This blog is a joint piece from @Maire_From_NJ and Myself.
Recently I (Pran) tweeted that kindness is a force of oppression. It is not like me to be contentious or controversial at all. As an educator and activist, I struggle with the idea of kindness in multiples of different settings.
You challenging my actions is unkind.
As a person of colour, I feel the wrath of racial oppression every day. When I or any other person of colour challenges the action of our oppressors, it is an act of kindness. No matter how uncomfortable it makes anyone feel, this is an act of kindness.
Huh? Pran, that’s not nice.
It may not be nice, but it is kind. I am working on the premise that all people come from a place of morality and that they believe that they are good people. As a good minded person, would you not want to be told about the systemic damage your words and actions (or silence) causes? No matter how the message is delivered, I am sure you would prefer to have the knowledge to make more informed moral decisions.
Yes, there may be an argument to say this challenge should include a degree of civility even a collegiate approach; maybe that is true for allies. Some of us feel that oppression, the physical, mental and emotional abuse. Are people of privilege really expecting them to be measured? When we are propagating the damage which impacts their lives on a day to day basis.
Personally, I’ve been spat at, struck, systemically disadvantaged (this is the worst) and verbally abused. Will I accept critique from those in my shoes? Absolutely. When the analyse comes from people who benefit from those acts through their privilege (as described by Zeus Leonardo). I’m minded to remind people to stay in your lane.
I’m a good person I’m kind to everyone I meet.
When the societal structures are so maligned the act of existence is an act of oppression. Yes, you and I are part of the problem. For me to exist in the global north means that people in the global south are oppressed.
“Huh, but I didn’t do anything”
There are a finite amount of resources in the world, for me to take more than one seven billionth of those resources means that someone else has to have less.
Usually, when I am on my soapbox or more recently a stage, This is the point that I’m challenged with:
“That’s the meritocracy people work harder get more”.
Well, we know the people who work the hardest don’t receive the most, looking at your schools no one works harder than an NQT or site staff/cleaners. Even if the meritocracy were enacted equitably (I’m not going to rant about bias here head to the equity section for more), are we all okay with people living in abject poverty as a result of people deserving because they work ‘harder’?
Now if your answer to the last question is yes please stop reading.
You have better things to do with your time as do I.
As we live in a society where the structures are geared one way; Any inaction is an action, being silent or just being kind leaves us all complicit in all of those atrocities. Yes, I am holding us all responsible, yes, that feels not very pleasant. Kindness is not niceness; it’s action.
“I’m kind, I give to charity”
Here I have a floating position, to be honest, all my views are salient maybe liminal is a better word.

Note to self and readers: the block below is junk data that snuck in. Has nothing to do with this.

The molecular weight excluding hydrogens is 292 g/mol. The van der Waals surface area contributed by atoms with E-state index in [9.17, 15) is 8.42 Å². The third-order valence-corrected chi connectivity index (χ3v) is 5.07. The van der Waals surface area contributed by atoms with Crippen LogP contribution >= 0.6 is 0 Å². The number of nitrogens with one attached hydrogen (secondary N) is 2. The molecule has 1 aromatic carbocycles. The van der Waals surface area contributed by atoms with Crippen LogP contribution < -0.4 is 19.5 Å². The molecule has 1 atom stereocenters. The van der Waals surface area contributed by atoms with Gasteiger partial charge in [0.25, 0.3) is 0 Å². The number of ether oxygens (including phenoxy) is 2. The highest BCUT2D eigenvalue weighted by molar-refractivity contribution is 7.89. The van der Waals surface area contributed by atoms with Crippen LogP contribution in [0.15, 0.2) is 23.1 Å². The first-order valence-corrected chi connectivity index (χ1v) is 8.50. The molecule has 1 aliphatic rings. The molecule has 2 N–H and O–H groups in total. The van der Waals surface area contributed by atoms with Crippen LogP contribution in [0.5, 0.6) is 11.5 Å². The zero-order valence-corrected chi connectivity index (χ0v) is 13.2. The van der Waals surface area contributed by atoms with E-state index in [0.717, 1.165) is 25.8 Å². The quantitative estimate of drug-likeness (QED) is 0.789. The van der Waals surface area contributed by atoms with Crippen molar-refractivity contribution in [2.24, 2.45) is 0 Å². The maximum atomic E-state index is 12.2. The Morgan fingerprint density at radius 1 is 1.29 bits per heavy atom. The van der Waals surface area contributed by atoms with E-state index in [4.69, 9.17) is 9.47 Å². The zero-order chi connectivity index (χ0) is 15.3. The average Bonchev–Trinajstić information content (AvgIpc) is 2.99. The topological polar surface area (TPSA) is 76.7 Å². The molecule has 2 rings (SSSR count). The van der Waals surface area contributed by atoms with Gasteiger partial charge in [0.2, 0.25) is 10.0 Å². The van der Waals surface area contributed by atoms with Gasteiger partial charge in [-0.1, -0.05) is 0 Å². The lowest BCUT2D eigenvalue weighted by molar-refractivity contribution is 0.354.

‘But I was only trying to help’
‘I gave up my summer to build a school’
‘My charity work cost me a lot of money’
All of the above statements have come from people believing they are being kind through charity . Although the statements may all be completely true, I would first ask who benefited from those experiences. If you have photographs of you ‘helping’ people of colour and are circulating them across social media, you are propagating the myth that people of colour need white people (intervention) to save them (we can swap race here for any other oppression), this means you are part of the problem, this is not kind.
Is this kindness directed outwards but really is solely based on personal platitudes?
Charity in the form of time or even money without challenging the structures actually exacerbates the problem. It stunts the need for systemic change, and I’d also ask who it serves more, we are all prone to the above saviour trope.
One without the other is problematic at best.
You’ve seen the tweets:
“Spread Kindness Like Confetti”
“If you can be anything at all, be kind”.
Sure, on their surface, those sticky-sweet platitudes feel good. I mean, hell, who doesn’t want to be a kind? But what is happening in society of viral memes and motivational quotes, is that some of us are redefining what it means to actually “be kind”.
Brene Brown said it best in her book, Dare to Lead, “clear is kind. Unclear is unkind”. When we throw kindness like confetti, we are throwing it on top of unfair systems and practices and not acknowledging systemic cracks in structures that have been unkind to marginalised folx for years.
For example, when we tell folx to hold bags for the elderly, are we considering why an elderly person would even need to struggle with their grocery bags every day. Is there a delivery service available for this demographic? When we suggest that buying the person’s coffee behind you is an “act of kindness”, do we ever stop and think about poverty, or how some of us are privileged enough to buy a $4 cup of coffee while others can’t even consider it.
Kindness is lovely, but it shouldn’t it be the bare minimum of where any of us start? Instead of throwing kindness like confetti, let’s have real conversations, hard ones, ones that make us uncomfortable, because when we truly want to look at what it means to be kind. Let’s consider that it has far more to do with the impact on unkind things in this world then simply smiling and holding open a door.